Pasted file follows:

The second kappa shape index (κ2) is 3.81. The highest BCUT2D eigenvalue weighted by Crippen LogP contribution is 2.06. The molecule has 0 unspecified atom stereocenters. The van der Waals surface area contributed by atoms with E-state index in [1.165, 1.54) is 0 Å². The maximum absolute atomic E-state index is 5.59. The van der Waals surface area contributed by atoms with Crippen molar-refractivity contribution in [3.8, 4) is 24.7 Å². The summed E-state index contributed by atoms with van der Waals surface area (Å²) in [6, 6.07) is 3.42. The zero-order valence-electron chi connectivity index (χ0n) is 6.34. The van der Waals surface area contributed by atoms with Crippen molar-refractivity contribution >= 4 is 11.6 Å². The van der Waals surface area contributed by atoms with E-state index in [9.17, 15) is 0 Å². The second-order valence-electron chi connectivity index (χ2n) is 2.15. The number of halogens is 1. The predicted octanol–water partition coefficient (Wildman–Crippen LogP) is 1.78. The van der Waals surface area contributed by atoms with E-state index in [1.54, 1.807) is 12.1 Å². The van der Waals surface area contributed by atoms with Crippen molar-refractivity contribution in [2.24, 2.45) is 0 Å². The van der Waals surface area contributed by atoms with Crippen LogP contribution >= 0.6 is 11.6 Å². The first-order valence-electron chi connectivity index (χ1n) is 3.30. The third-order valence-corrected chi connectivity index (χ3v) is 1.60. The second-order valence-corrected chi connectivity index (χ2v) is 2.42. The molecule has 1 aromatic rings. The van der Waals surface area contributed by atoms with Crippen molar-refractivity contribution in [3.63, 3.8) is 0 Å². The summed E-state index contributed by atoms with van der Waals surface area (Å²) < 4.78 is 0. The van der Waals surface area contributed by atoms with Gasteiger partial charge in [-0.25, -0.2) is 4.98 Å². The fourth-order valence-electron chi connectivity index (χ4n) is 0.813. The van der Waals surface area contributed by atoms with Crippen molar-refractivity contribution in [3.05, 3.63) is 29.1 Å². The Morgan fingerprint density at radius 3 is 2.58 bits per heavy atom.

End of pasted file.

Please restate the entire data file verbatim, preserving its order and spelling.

The second kappa shape index (κ2) is 3.81. The highest BCUT2D eigenvalue weighted by Crippen LogP contribution is 2.06. The molecule has 0 unspecified atom stereocenters. The van der Waals surface area contributed by atoms with E-state index in [1.165, 1.54) is 0 Å². The maximum absolute atomic E-state index is 5.59. The van der Waals surface area contributed by atoms with Crippen molar-refractivity contribution in [3.8, 4) is 24.7 Å². The summed E-state index contributed by atoms with van der Waals surface area (Å²) in [6, 6.07) is 3.42. The zero-order valence-electron chi connectivity index (χ0n) is 6.34. The van der Waals surface area contributed by atoms with Crippen molar-refractivity contribution >= 4 is 11.6 Å². The van der Waals surface area contributed by atoms with E-state index in [9.17, 15) is 0 Å². The second-order valence-electron chi connectivity index (χ2n) is 2.15. The number of halogens is 1. The predicted octanol–water partition coefficient (Wildman–Crippen LogP) is 1.78. The van der Waals surface area contributed by atoms with E-state index in [1.54, 1.807) is 12.1 Å². The van der Waals surface area contributed by atoms with Crippen molar-refractivity contribution in [2.24, 2.45) is 0 Å². The van der Waals surface area contributed by atoms with Crippen LogP contribution >= 0.6 is 11.6 Å². The first-order valence-electron chi connectivity index (χ1n) is 3.30. The third-order valence-corrected chi connectivity index (χ3v) is 1.60. The second-order valence-corrected chi connectivity index (χ2v) is 2.42. The molecule has 1 aromatic rings. The van der Waals surface area contributed by atoms with Crippen molar-refractivity contribution in [3.63, 3.8) is 0 Å². The summed E-state index contributed by atoms with van der Waals surface area (Å²) < 4.78 is 0. The van der Waals surface area contributed by atoms with Gasteiger partial charge in [-0.25, -0.2) is 4.98 Å². The fourth-order valence-electron chi connectivity index (χ4n) is 0.813. The van der Waals surface area contributed by atoms with Crippen molar-refractivity contribution in [3.05, 3.63) is 29.1 Å². The Morgan fingerprint density at radius 3 is 2.58 bits per heavy atom.